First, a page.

26 February 2024 The Future is the Product of the Past

Portugal’s Enigmatic Roman Building “Tower of Centum Cellas”

The Tower of Centum Cellas (also known as the “Tower of St. Cornelius”), located in the Mount of Santo Antão in Belmonte, Castelo Branco District, Portugal, is one of the most enigmatic monuments from the Roman period to be found in the country.

These majestic ruins, built with large ashlar stones, were a Roman structure dating from the 1st century AD, situated on the road that linked Augusta Emerita (Mérida) to Bracara Augusta (Braga).

The IPPAR‘s excavations (Portuguese Institute of Architectural Heritage)  at the Centum Cellas Tower, undertaken between 1993 and 1998, revealed that it was not a single isolated building but part of a larger and more complex group of structures, including rooms, corridors, staircases, cellars, and courtyards.

Made of pink granite blocks, this tower is rectangular and is about 39 feet (12 meters) high, appearing to have three levels with openings of various dimensions. Originally, the tower only had two floors. The tower’s upper story was added during the Middle Ages, it gives the tower a picturesque appearance.

It also appears to have been surrounded by other adjacent structures that have since vanished and an entrance with pillars facing an open courtyard in the front.

It was believed to have once been a temple, a jail with one hundred cells (thus the name), or perhaps a praetorium (the center of a Roman camp) and a structure that was a component of a Roman villa.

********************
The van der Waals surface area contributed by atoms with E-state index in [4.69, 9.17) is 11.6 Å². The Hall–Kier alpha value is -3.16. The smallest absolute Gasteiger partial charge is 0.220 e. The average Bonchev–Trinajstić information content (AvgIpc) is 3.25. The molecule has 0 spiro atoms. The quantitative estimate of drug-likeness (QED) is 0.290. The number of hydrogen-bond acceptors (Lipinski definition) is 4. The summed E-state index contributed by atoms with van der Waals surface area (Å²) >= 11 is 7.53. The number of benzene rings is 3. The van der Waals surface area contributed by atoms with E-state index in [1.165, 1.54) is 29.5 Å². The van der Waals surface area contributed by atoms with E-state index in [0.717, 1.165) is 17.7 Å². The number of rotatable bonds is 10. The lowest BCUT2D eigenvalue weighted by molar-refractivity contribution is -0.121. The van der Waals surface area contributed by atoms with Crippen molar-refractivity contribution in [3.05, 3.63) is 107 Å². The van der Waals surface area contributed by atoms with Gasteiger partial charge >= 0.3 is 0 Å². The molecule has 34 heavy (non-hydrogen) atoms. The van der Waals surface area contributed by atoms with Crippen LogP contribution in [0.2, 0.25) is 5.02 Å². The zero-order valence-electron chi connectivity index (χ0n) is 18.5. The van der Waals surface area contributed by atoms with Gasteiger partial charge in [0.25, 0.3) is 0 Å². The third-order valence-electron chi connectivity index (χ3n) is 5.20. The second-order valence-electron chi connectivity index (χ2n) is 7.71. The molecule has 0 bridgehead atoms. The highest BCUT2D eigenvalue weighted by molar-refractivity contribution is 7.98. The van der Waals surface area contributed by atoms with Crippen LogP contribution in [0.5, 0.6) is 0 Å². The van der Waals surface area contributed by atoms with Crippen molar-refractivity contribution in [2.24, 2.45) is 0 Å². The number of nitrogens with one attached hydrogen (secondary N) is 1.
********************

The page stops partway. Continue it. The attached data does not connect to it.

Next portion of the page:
There is evidence of extensive mining and processing in the Iberian Peninsula, which suggests that the tower was part of the facilities associated with tin mining and trade. The Iberian Peninsula was rich in minerals during the Roman era, especially tin.

Archaeological excavations in the surrounding area in the 1990s revealed the remains of a villa rustica, of which pars urbana (main dwelling) the tower was a part. According to archaeological evidence, the tower was destroyed in the mid-third century by a great fire and was later rebuilt.

The tower appears to be the best-preserved part of what was the villa of Lucius Caecilius (according to a dedicatory altar found on the site), a wealthy Roman citizen and tin trader who built his villa here at the beginning of the first century AD, under the supervision of a qualified architect who knew Vitruvius‘ building techniques.

The tower was refurbished for use as a watchtower in the 13th or 14th century, according to Pinho Leal, a Portuguese historian who lived in the 19th century.

The tower was declared a National Monument of Portugal in 1927 and is the subject of ongoing archaeological campaigns to clarify its original, still unknown, function and the entire context of the ancient Roman villa.

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